According to Team Marketing Report’s NFL Fan Cost Index for 2011, the San Francisco 49ers had, on average, the 9th highest priced tickets in the league at $83.54. That price was a 9.4% rise over 2010. Given the facts that the team was in the bottom 10 in terms of payroll, and the 49ers play in one of the more decrepit stadiums in the NFL, that’s a bit of a shock. But that’s nothing compared to longtime season ticket holders experiencing sticker shock when they found out how much their locations would cost in the new Santa Clara Stadium.
The 49ers have been preparing for the blowback for a while. It’s happened everywhere else seat licenses have been offered: Dallas, New York, and yes, Oakland. Priced at up to $80k per seat for the premier 50-yard line lower club locations, it’s clear that these seats aren’t for the guy who makes less than $80k per year. These seats are for the corporate crowd. Will they sell? Of course they’ll sell, just as suites are selling. Even so, don’t worry about whether they sell or not – the NFL doesn’t count club seats against its minimum ticket sales requirements for games.
I’ll put the stadium financing dilemma in the most basic terms. Let’s say you’re buying a $1 million house. You have 15% down, or $150k. You need a loan of $850k over 30 years. Your credit isn’t the best, so your interest rate is 8.5%. That puts your monthly mortgage payment at more than $6,000. Every month. Now add three zeroes to that payment and convert it into an annual payment. That’s more than $72 million per year.
Now let’s take the attendance the 49ers can expect every season. The Santa Clara stadium will have a capacity of 68,500. They’ll play eight regular season games and two preseason games, or 9+1 if the league ever gets around to moving to an 18-game regular season. That means that every year the team needs to 685,000 tickets to pay for that $72 million mortgage. Broken down per ticket, that’s $106.42 baked into the cost of every ticket. That’s 27.4% higher than the entire current ticket price.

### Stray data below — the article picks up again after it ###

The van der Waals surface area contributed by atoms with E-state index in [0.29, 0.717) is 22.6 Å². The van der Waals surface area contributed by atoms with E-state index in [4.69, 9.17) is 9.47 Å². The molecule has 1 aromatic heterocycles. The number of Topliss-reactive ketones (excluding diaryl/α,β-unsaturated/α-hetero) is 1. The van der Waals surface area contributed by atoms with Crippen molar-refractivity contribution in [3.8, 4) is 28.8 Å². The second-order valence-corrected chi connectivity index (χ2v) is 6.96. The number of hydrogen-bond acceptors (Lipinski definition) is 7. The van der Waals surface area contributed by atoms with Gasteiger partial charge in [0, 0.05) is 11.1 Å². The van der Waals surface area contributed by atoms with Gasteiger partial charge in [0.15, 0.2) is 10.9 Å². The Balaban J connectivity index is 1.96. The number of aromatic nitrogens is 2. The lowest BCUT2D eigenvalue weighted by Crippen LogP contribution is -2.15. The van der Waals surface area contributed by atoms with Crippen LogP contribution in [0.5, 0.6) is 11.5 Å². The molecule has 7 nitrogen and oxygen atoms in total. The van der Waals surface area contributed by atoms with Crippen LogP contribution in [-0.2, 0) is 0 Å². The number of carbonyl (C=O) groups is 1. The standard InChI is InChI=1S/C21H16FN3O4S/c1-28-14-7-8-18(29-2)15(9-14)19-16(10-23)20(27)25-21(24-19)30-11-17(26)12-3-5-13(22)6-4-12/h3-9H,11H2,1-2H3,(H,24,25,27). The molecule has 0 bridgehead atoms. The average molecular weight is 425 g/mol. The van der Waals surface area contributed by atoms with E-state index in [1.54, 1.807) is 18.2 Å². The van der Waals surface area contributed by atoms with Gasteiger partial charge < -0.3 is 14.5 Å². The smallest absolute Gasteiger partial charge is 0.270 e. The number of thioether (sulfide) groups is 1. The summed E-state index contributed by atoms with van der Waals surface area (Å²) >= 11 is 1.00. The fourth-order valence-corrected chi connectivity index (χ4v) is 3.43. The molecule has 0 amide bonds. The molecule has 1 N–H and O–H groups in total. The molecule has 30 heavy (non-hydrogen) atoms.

Of course, the 49ers won’t be adding $106.42 to each ticket to cover the cost of the stadium. They’ll make it a more progressive payoff. The premium seats and suites will carry much of the burden. Sponsorships, naming rights, pouring rights, and other revenue sources will cover a piece. When I wrote an analysis in 2009 trying to suss out how the place would be paid for, the financing was fairly well separated, the public burden lower ($330 million then vs. $850 million now). Perhaps fans in some of the cheaper sections will only be stuck with $15-20 per ticket of stadium building costs. The truly interesting part hasn’t begun yet, as the team hasn’t announced prices for its lesser club and non-club seats, many of which will also have seat licenses attached. If those don’t sell, we may see a return of the dreaded OFMA. Of course, the Giants sold their seat licenses without much difficulty and a secondary market even thrived for a long period, so there are success stories to be found.
I still remain skeptical as to how to everything will be paid for, at least by the 49ers themselves. Having the Raiders onboard would help an enormous amount. Yet even if the Raiders had signed on at the outset, it’s unlikely that the 49ers’ seat license prices would be much different. They’d probably just pay down the debt earlier or plow the money into the team at different points. Without the Raiders, I wonder if it’s more sensible to have a domed stadium in Santa Clara despite the good weather. At least with a dome, it’s a more flexible venue that can hold all sorts of other events, including multiple Super Bowls and the NCAA Final Four. Then again, the Marion County (Indianapolis) Capital Improvement Board is expected to lose money at this year’s Super Bowl. Nevermind on the dome idea.